StephenHero Senior member

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    He built some cluttered things. Many of his worst buildings are made of concrete, because he was trying to exploit its form-making potential in a structural way that was ahead of the construction technology that was needed in order to pull it off with a gracefulness we might expect today. In the case of this house, he's using precast concrete window mullions to support the living room's roof so that he could get away with not using an internal support column in the living space. This affords us the unobstructed view of the exterior windows, but again, the poor quality concrete required those mullions to be so thick that you actually get less light and less exterior views than if he had accepted the column and went with thinner mullions made of wood with larger glass panes. It comes across as chunky and unrefined. The checker pattern of opening windows he's using is also annoying, but for some reason I suspect that's not original, because it doesn't match the pattern of the ceiling lighting.

    If you look at the house as an object of design, it's extremely impressive, so you can take satisfaction in all the geometry he's using, but it falls short for reasons of livibility. This often happens with Richard Meier as well, whose ability to control the design of complex geometry in his buildings is incredible, even if some of his spaces that result are just kind of meh and white.
     
    Last edited: Jun 17, 2013
  16. Piobaire

    Piobaire Senior member

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    Interesting thoughts. Thanks.
     
  17. StephenHero

    StephenHero Senior member

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    Another general quip is that permanent furniture integrated into an architectural space often never works as the occupier might intend to live, so in this instance, it's a heavy-handed design solution that Wright imposes on the person living there. Experience has told us that architects are better off refraining themselves from all attempts at laying out furniture, with a particular peeve in this room being the awkwardly large distance of the seating from the windows. Intuition would tell us we'd possibly prefer to get much closer to the glass, because you need to be very close to those smaller windows to see a large, unobstructed portion of the exterior, (which was the primary motivation for LeCorbusier's band window in his five points.) There's actually a psychological component of security to that, because a person standing outside the house and looking in through the small window would leave those of us inside more exposed to their vision than they would leave exposed to us, which is voyeuristic and unsettling. The room has to be a few storeys up in the air to prevent that.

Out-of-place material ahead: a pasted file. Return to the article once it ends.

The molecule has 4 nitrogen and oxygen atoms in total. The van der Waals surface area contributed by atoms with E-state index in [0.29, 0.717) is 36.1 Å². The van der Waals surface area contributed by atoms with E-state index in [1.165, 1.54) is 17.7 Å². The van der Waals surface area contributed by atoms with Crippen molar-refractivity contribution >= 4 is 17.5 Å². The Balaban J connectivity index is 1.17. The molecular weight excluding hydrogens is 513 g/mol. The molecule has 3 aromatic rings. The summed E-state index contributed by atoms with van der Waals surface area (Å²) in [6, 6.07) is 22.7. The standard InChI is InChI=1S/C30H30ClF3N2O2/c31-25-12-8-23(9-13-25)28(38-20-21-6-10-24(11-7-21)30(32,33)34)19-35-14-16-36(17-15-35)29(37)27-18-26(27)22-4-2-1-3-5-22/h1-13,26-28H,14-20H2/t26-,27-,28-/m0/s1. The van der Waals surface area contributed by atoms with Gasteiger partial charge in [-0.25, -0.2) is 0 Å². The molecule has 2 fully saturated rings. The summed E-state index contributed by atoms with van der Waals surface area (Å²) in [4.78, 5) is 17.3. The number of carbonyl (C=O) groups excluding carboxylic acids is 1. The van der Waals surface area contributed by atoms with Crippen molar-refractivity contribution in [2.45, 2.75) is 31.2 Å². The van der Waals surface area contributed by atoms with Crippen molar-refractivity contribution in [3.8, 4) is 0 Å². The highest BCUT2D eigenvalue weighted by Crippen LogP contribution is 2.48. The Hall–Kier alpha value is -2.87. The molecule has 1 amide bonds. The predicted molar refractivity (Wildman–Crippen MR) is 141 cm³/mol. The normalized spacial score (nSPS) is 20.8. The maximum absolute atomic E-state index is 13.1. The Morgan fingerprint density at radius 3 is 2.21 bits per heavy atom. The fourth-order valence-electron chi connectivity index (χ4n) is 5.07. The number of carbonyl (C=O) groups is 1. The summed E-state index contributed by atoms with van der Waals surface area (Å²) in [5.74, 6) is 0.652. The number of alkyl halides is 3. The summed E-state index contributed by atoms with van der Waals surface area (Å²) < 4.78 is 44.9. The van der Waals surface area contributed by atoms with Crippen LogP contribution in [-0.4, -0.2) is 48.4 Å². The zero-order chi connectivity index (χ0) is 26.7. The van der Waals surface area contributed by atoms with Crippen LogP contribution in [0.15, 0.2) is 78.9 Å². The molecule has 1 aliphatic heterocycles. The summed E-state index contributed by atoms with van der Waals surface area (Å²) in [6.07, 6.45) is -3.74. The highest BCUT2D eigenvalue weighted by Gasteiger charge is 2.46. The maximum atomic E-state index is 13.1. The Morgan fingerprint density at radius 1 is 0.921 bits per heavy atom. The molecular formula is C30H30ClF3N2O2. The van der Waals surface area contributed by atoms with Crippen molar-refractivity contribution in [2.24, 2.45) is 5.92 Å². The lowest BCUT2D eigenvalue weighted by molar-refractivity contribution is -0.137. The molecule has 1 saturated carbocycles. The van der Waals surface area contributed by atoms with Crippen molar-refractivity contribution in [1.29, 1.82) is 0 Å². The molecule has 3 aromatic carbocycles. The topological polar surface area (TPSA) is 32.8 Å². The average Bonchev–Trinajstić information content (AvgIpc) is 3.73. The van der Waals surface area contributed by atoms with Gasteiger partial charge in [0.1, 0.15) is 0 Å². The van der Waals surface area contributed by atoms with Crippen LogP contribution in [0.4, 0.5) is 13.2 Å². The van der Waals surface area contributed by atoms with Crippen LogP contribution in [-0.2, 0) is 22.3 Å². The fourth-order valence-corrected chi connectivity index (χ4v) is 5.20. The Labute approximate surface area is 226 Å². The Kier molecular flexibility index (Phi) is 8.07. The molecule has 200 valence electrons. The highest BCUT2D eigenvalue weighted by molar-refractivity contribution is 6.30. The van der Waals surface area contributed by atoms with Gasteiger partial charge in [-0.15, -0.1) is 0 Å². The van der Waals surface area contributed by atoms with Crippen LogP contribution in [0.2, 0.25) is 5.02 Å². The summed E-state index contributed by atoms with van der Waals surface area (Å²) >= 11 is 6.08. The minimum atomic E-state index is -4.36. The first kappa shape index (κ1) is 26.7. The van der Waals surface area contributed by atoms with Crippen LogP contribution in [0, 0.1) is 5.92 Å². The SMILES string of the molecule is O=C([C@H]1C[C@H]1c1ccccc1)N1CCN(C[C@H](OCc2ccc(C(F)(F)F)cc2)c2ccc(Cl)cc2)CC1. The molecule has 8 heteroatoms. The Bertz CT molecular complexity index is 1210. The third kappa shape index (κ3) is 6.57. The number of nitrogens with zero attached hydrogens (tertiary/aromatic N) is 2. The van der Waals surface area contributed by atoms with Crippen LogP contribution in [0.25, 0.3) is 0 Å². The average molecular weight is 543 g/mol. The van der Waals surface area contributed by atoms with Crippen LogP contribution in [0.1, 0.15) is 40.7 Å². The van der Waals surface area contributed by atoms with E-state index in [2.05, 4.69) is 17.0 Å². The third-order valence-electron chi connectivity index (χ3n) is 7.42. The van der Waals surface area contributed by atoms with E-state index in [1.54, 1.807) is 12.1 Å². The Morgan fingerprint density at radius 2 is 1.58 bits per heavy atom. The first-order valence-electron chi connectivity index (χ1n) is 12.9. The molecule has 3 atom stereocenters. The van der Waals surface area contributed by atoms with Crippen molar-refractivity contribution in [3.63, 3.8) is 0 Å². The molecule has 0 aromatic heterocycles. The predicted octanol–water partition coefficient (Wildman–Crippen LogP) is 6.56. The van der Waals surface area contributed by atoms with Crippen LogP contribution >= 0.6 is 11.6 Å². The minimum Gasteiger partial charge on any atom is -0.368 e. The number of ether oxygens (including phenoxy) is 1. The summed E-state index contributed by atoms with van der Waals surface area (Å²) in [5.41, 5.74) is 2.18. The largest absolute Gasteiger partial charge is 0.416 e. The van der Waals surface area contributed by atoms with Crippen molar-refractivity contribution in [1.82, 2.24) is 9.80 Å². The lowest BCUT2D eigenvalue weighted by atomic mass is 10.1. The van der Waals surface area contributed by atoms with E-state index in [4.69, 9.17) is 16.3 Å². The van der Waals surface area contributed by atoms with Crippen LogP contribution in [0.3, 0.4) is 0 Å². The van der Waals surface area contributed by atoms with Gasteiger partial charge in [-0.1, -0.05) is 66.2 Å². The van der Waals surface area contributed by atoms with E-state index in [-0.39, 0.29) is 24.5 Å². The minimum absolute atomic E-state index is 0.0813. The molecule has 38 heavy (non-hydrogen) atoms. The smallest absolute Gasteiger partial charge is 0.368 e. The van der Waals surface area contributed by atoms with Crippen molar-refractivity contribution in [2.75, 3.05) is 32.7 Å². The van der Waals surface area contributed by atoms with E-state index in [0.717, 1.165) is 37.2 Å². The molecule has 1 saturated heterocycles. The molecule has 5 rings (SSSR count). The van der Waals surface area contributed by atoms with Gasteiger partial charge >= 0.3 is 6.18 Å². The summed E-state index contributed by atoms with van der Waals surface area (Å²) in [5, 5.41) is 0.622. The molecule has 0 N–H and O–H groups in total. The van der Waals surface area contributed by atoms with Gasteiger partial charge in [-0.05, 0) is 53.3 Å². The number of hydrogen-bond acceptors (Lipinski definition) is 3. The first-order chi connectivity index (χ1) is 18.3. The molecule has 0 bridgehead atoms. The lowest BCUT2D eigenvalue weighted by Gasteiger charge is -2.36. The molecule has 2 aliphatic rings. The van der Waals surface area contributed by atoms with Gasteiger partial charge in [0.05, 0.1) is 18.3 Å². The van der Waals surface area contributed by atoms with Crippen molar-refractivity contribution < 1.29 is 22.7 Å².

Last edited: Jun 17, 2013
  18. lefty

    lefty Senior member

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    That Wright house is a good example of what happens when shitty taste meets money.

    lefty
     
    1 person likes this.
  19. Find Finn

    Find Finn Senior member

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    Copenhagen aka. the city of bland real-estate development.



    Sounds about right.
     
  20. lefty

    lefty Senior member

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    And yet...

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    lefty